You're close but not quite there. The build up is VI-natural VII-I-VI-natural VII-V7b9. So you have the chords right but the root note wrong.

The major I for the third chord is the really key piece of that chord progression. Shifting up and down chords by step is pretty common in pop music, but shifting into major I the first time then the flat 9 dominant the second time (especially with the natural 7 right before it!) is a powerful harmonic one-two punch.

I don't want to be 'that guy', but the other guy responding to you has it totally wrong. Try to plunk out chords on the piano with the music and see for yourself.

Your build up progression is exactly the same as mine, only I interpret it as based on the major key III. I agree we're not talking about modulation in the usual sense, but I think it makes sense to think of it as a key change. It reminds my ears of the common IV-V-vi progression, only with a suprising major VI.

I have to disagree again... I don't think a III chord is anywhere in the entire song. The build up is in the parallel major.

Right, the key III is the parallel major. I'm shifting the base of the notation for this passage. When I say III ends the build up, I mean III in the parallel major key, i.e. V(7) in the original key.

III is the relative major. I is the parallel major. As I said, I believe there is no III anywhere in the song.

You're absolutely right. In my native language, the relative key is called the parallel key. Sorry for causing confusion.

So, to clarify, I'm not claiming there is a III in the original key, I'm referring to the III chord of the relative major key.

Thanks for the reply; I was wondering what key that it shifted to, since everything sounded weird when I tried it. I just do this stuff by ear and guess the key, but I've never had any music theory training. How do you recognize the key once you have the chords?

Pop songs rarely modulate, and if they do, usually modulate by step, so just find the root note and you have the key. Gangnam Style doesn't have any modulations unless you count the major I as a modulation. It definitely jumps out to the ear as something unusual.

For classical music the working key is constantly changing and often two theorists would disagree on the "harmonic meaning" of a passage. One telltale sign of a key change is an x-V-I progression (in the new key) where x is any secondary chord that leads naturally into the V. Bonus points if the x or the V don't work in the old key; if you're in C major and you hear a D7, you know something's up.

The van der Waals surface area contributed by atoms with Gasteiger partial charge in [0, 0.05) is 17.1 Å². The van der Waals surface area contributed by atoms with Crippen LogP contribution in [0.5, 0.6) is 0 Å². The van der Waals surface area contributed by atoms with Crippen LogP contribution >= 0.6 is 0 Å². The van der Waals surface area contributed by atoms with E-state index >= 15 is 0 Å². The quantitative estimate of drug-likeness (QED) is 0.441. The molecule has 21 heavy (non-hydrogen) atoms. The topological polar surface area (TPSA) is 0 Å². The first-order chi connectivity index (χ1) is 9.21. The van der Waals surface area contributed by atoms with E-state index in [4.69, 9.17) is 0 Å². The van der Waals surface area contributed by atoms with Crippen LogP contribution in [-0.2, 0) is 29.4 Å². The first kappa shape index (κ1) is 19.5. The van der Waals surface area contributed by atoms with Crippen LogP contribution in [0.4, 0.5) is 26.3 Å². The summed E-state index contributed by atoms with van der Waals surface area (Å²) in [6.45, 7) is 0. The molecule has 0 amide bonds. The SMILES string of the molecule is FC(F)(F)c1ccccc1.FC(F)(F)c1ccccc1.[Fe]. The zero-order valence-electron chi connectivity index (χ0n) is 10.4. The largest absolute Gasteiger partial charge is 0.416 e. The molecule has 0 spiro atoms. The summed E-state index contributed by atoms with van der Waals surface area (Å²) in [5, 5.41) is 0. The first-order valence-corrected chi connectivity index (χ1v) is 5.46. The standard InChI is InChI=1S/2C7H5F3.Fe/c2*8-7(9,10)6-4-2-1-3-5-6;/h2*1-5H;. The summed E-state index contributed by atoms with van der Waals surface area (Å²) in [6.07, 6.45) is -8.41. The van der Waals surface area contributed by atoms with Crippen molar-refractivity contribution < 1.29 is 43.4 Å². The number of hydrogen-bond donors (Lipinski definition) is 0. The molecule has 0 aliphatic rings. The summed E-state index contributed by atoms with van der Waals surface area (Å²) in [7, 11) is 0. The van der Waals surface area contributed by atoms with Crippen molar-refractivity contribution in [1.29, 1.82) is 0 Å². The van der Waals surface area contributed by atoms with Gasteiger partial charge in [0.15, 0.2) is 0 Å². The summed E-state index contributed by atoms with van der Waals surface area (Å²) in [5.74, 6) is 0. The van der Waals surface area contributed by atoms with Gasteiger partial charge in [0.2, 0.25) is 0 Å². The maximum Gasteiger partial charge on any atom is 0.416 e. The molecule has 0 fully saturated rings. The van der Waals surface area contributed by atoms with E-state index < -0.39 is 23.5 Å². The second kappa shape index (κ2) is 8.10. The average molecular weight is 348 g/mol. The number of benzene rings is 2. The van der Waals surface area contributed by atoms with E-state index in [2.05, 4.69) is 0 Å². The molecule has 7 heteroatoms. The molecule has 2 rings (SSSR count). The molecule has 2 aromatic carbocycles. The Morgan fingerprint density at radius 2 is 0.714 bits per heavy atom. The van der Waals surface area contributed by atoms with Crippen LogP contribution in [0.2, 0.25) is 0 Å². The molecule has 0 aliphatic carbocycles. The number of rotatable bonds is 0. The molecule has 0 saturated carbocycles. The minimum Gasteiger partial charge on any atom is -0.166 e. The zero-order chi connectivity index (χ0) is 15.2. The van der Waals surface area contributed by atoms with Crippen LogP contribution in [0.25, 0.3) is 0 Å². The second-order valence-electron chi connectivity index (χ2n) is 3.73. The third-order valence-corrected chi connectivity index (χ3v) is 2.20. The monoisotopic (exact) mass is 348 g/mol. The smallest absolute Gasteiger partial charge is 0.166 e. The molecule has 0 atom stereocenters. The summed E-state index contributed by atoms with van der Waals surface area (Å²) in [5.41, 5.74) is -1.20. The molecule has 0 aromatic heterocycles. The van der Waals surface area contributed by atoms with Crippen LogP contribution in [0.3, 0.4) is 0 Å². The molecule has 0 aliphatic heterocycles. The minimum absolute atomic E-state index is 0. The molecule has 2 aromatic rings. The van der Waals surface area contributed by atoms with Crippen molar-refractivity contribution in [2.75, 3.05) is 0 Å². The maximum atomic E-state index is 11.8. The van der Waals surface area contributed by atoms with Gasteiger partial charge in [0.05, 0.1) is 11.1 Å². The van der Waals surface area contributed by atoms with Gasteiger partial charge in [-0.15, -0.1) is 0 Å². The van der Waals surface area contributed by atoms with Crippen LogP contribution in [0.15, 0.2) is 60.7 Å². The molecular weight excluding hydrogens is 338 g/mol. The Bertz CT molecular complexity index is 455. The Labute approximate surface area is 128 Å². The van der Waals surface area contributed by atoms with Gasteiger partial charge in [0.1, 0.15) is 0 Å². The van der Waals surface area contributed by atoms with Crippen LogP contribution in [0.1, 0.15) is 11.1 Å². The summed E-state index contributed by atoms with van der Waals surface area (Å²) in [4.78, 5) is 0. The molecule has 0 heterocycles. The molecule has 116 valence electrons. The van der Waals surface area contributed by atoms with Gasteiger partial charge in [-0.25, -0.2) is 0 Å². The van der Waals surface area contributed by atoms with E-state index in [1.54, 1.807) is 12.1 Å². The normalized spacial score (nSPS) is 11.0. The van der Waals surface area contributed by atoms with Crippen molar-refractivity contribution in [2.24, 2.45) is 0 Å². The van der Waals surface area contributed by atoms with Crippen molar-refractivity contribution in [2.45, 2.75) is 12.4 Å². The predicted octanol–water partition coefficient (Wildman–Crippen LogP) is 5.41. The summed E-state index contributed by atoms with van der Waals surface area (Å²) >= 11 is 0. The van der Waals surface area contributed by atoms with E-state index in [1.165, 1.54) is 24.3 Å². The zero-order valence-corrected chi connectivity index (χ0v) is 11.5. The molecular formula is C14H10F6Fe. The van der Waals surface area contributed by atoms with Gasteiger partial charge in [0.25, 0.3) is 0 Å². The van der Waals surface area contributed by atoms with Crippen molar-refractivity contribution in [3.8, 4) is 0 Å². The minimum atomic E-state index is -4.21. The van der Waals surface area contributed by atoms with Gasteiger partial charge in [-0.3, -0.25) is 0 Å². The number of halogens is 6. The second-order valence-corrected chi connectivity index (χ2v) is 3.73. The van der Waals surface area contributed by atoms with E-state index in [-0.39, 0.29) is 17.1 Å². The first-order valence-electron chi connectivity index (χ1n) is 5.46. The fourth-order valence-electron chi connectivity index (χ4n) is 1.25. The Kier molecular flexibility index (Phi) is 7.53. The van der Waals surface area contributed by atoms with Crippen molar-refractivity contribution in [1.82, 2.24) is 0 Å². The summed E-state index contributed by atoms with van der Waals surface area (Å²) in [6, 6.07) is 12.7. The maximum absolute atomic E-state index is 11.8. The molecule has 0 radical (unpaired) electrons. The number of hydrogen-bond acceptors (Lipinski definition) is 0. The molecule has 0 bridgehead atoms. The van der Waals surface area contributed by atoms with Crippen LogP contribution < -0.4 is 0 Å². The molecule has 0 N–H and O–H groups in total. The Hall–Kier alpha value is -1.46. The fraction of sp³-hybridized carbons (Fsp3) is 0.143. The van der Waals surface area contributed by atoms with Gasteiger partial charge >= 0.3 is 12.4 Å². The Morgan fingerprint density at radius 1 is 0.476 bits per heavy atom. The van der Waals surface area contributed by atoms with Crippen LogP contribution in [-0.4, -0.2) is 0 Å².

I think I have to a disagree with your analysis. The verse is in a minor key judging by the looping riff. This is interrupted once in a while by a iv-v-i cadence, and then the verse continues. Then the build-up, which happens in the parallel key III: IV-V-VI-VI IV-V-III-III-III and then back to the minor key for the chorus.

I know it's a bit borderline, but thinking about how this was done was pretty interesting for me, and I thought others might appreciate it too.

I also like the helpful visualization below that shows which part of the song it is currently using.

No one else noticed that this doesn't work on Firefox?

  Sorry, this app needs advanced web audio. Your browser doesn't support it. Try the latest version of Chrome

Yup that's normal. They even explain why. That's normal for tech demos using bleeding edge APIs.

Clever. I wonder if the illusion is broken if you actually speak Korean. I would definitely notice if someone chopped and reassembled random words in English.

I have trouble when I'm in American and I order water. I need to soften the t to a d, and drawl the word.

I almost always understand Americans, apart from a few movies where they speak rapidly with background noise.

Here's an example of what it's like: (http://youtu.be/q-cAnFbEXY0) - it's almost recognisable, but not quite.

So, mashing together sounds to create fake words can create something tantalisingly close to what I'm expecting to hear. Mashing a bunch of random words together usually doesn't work, but putting a Markov chain in the again creates something that gives the initial feeling of "this is not nonsense".

And for most songs you probably could sting random words together without so many people noticing; random sentences would probably be fine.

Here's another (extremely catchy) "What American English sounds like to non-English speakers" attempt.


> I have trouble when I'm in American and I order water. I need to soften the t to a d, and drawl the word.

Where are you from? (i.e. What kind of accent do you have?) I find it strange that you'd have to enunciate less to be understood ordering water. If you pronounce "water" with a British accent (http://en.wiktionary.org/wiki/water#English), Americans should generally not have trouble understanding you.

I'm English, with a reasonable English accent.

I'm not kidding, "water" is never understood, across a lot of California.

Interesting. I've never seen that before, but I can't imagine why you'd make something like that up, so this must just be a gap in my experience.

It looks like the black squares always pass through to the right, which means the actual verses just play out in full. You do get into weird loops of "Oppa Gangnam Style" and "Hey Sexy Lady", but you could do the same thing with any hook.

I have a habit of listening to a single song over and over again. I am able to do so for about 3 hours. Using such randomizer technology, this time will be dramatically prolonged...

I recoil at the thought of that—how can you stand it? Is there something behind it that would make you want to prolong it even further?

As someone that does the same I think it's to do with "ignoring" the music. I can listen to the same song for ~3 days at a time (and the same artist for longer, up to a week) but I will often find myself not realising I have music on or be sitting in silence and not notice.

For example from October 20th to October 22nd I listened to Kanye West 200 times in a row and I've listened to "Bob Dylan – All Along The Watchtower" 717 times in total. Music directly reflects my mood so if I'm happy for 6 hours and find a song that I find to be happy then I have no problem with it on for that entire time.

Here's a graph of my listening habits from lastgraph[1] that will show big patches of a specific artist: http://lastgraph3.aeracode.org/static/graphs/graph_228708.pd...